The Genocide of Pontian Greeks. 100-year-old tragedy
The Genocide of Pontian Greeks is the mass deportations and massacres of the Greeks in Trabzon and the surrounding regions by the government of the Ottoman Empire during the World War I whose aim was to end the collective existence of the Pontian Greeks.
It was instigated by the Young Turks and then by the Kemalist goverment in two stages: 1916-1918, then in 1919-1923. The Turkish government forced the Pontian Greeks to leave their homes, subjecting them to various forms of violence, deprivations, hunger and massacre using the Muslim population in this regard, not sparing even the children, women and the elderly. The property of the Pontian Greeks was embezzled by the Turks, their spiritual, cultural and educational institutions were destroyed as well. As a result of the Genocide, the loss of human life among the Pontian Greeks is estimated at more than 350,000, and thousands of refugees and survivors fled to Greece and other countries.
The Genocide of Pontian Greeks was a part of the anti-greek policy in the Ottoman Empire in 1914-1923. In Western Asia Minor, the mass deportations of Greeks began in 1914 in spring. Initially, most of them were deported to Greece. The mass extermination of the Greeks began in 1916. When Mustafa Kemal, later, the first president of the Republican Turkey, on May 19th, 1919, went to Pontus, and the anti-greek policy reached its peak. That is why the Greeks of Pontus selected to commemorate the Genocide of Pontian Greeks on May 19.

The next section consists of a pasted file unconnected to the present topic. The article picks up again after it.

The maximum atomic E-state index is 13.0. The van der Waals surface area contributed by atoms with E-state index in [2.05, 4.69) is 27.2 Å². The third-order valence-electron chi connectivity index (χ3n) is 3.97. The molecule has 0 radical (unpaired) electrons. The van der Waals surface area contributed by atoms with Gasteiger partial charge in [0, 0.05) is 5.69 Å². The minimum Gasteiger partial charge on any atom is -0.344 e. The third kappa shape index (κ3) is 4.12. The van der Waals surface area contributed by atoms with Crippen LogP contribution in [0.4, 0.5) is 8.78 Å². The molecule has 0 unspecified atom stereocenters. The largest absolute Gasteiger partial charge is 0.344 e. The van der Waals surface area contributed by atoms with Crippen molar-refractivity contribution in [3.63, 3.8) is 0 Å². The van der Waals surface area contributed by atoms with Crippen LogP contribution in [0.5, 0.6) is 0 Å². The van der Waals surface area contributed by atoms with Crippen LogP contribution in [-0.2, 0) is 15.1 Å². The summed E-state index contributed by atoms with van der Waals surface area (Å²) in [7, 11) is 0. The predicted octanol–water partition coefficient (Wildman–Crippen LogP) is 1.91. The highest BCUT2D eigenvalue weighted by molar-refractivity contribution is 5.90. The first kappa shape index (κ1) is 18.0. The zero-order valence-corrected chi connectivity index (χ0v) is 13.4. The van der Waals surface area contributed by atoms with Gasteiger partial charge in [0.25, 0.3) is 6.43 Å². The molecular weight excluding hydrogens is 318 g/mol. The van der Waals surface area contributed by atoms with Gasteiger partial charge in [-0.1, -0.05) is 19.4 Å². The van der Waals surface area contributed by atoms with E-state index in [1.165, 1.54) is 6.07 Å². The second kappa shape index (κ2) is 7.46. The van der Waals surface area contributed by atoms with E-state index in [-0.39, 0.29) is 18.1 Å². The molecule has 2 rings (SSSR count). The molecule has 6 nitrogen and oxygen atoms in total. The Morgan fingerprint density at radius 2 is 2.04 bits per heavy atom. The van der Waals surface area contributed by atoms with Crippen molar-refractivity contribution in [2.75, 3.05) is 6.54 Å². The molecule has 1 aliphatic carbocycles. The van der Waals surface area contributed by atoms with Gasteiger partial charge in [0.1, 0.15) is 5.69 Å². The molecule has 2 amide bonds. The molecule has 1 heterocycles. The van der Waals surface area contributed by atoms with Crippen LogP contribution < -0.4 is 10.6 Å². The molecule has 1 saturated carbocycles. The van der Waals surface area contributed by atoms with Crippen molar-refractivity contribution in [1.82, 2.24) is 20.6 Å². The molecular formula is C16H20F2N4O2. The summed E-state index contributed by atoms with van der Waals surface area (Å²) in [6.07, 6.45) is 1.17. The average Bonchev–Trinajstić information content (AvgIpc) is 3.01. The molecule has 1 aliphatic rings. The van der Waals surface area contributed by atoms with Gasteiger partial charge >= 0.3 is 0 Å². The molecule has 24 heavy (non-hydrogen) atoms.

The new phase of the Genocide of the Pontian Greeks debate began in the 1980s, when the Pontian intellectuals, M. Kharalampidis and K. Fotiadis started “Memory Right” movement. The main goal was to re-evaluate the history of the Pontian Greeks, the international recognition of the Genocide and the restoration of historical justice. The studies were originally in Greek and in the last decade there were as well English articles and books.
The academic study of the problem has also been prepared for the recognition of several states, separate administrative units of different countries and international organizations. Moreover, Greek organizations in the diaspora began to collaborate with Armenian and Assyrian organizations in both their scientific and recognition efforts.
The genocide of the Pontian Greeks is one of the most tragic pages in the history of the Greek people. If in 1453 Constantinople and in 1461 the fall of the Trabzon Empire was the end of the Greeks’ political presence in Asia Minor, after the genocide, it was the end their physical presence.
Today Turkey continues to deny the genocide of Pontin Greeks like the Armenian Genocide. Despite this, even hundreds of years after the Pontian Greeks continue their struggle for the restoration of historical justice with great determination to win.
Genocidologist, PhD in History
Translated by Kristine Tumasyan